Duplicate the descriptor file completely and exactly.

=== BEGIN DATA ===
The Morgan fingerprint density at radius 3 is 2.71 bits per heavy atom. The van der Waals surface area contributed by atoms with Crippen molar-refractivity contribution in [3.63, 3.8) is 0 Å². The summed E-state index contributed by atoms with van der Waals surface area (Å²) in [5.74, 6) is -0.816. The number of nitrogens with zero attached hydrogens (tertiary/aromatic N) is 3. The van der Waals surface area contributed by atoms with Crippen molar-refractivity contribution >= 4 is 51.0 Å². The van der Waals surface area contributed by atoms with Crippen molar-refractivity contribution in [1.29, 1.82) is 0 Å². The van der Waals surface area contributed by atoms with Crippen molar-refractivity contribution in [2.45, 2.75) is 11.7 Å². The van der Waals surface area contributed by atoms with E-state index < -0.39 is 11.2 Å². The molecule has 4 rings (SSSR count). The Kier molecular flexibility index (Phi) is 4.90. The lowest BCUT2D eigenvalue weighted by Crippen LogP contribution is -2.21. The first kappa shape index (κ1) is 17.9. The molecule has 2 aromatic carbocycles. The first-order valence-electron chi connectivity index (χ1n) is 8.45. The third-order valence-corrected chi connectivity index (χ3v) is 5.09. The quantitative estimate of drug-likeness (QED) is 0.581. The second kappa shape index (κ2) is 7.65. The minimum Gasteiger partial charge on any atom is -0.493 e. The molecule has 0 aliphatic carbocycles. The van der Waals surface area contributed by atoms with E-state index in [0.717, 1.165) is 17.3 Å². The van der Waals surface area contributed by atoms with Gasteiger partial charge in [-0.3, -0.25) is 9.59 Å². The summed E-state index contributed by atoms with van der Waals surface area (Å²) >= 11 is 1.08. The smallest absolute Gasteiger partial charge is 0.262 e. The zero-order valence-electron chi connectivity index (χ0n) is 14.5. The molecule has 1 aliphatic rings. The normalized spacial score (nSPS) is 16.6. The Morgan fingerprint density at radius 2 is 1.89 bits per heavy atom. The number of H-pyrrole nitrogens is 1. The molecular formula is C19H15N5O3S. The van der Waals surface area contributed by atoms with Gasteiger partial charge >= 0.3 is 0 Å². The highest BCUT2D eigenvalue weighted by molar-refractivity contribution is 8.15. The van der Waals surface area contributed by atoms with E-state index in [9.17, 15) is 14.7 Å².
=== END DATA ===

The Morgan fingerprint density at radius 3 is 2.71 bits per heavy atom. The van der Waals surface area contributed by atoms with Crippen molar-refractivity contribution in [3.63, 3.8) is 0 Å². The summed E-state index contributed by atoms with van der Waals surface area (Å²) in [5.74, 6) is -0.816. The number of nitrogens with zero attached hydrogens (tertiary/aromatic N) is 3. The van der Waals surface area contributed by atoms with Crippen molar-refractivity contribution >= 4 is 51.0 Å². The van der Waals surface area contributed by atoms with Crippen molar-refractivity contribution in [1.29, 1.82) is 0 Å². The van der Waals surface area contributed by atoms with Crippen molar-refractivity contribution in [2.45, 2.75) is 11.7 Å². The van der Waals surface area contributed by atoms with E-state index < -0.39 is 11.2 Å². The molecule has 4 rings (SSSR count). The Kier molecular flexibility index (Phi) is 4.90. The lowest BCUT2D eigenvalue weighted by Crippen LogP contribution is -2.21. The first kappa shape index (κ1) is 17.9. The molecule has 2 aromatic carbocycles. The first-order valence-electron chi connectivity index (χ1n) is 8.45. The third-order valence-corrected chi connectivity index (χ3v) is 5.09. The quantitative estimate of drug-likeness (QED) is 0.581. The second kappa shape index (κ2) is 7.65. The minimum Gasteiger partial charge on any atom is -0.493 e. The molecule has 0 aliphatic carbocycles. The van der Waals surface area contributed by atoms with E-state index in [0.717, 1.165) is 17.3 Å². The van der Waals surface area contributed by atoms with Gasteiger partial charge in [-0.3, -0.25) is 9.59 Å². The summed E-state index contributed by atoms with van der Waals surface area (Å²) >= 11 is 1.08. The smallest absolute Gasteiger partial charge is 0.262 e. The zero-order valence-electron chi connectivity index (χ0n) is 14.5. The molecule has 1 aliphatic rings. The normalized spacial score (nSPS) is 16.6. The Morgan fingerprint density at radius 2 is 1.89 bits per heavy atom. The number of H-pyrrole nitrogens is 1. The molecular formula is C19H15N5O3S. The van der Waals surface area contributed by atoms with Gasteiger partial charge >= 0.3 is 0 Å². The highest BCUT2D eigenvalue weighted by molar-refractivity contribution is 8.15. The van der Waals surface area contributed by atoms with E-state index in [9.17, 15) is 14.7 Å².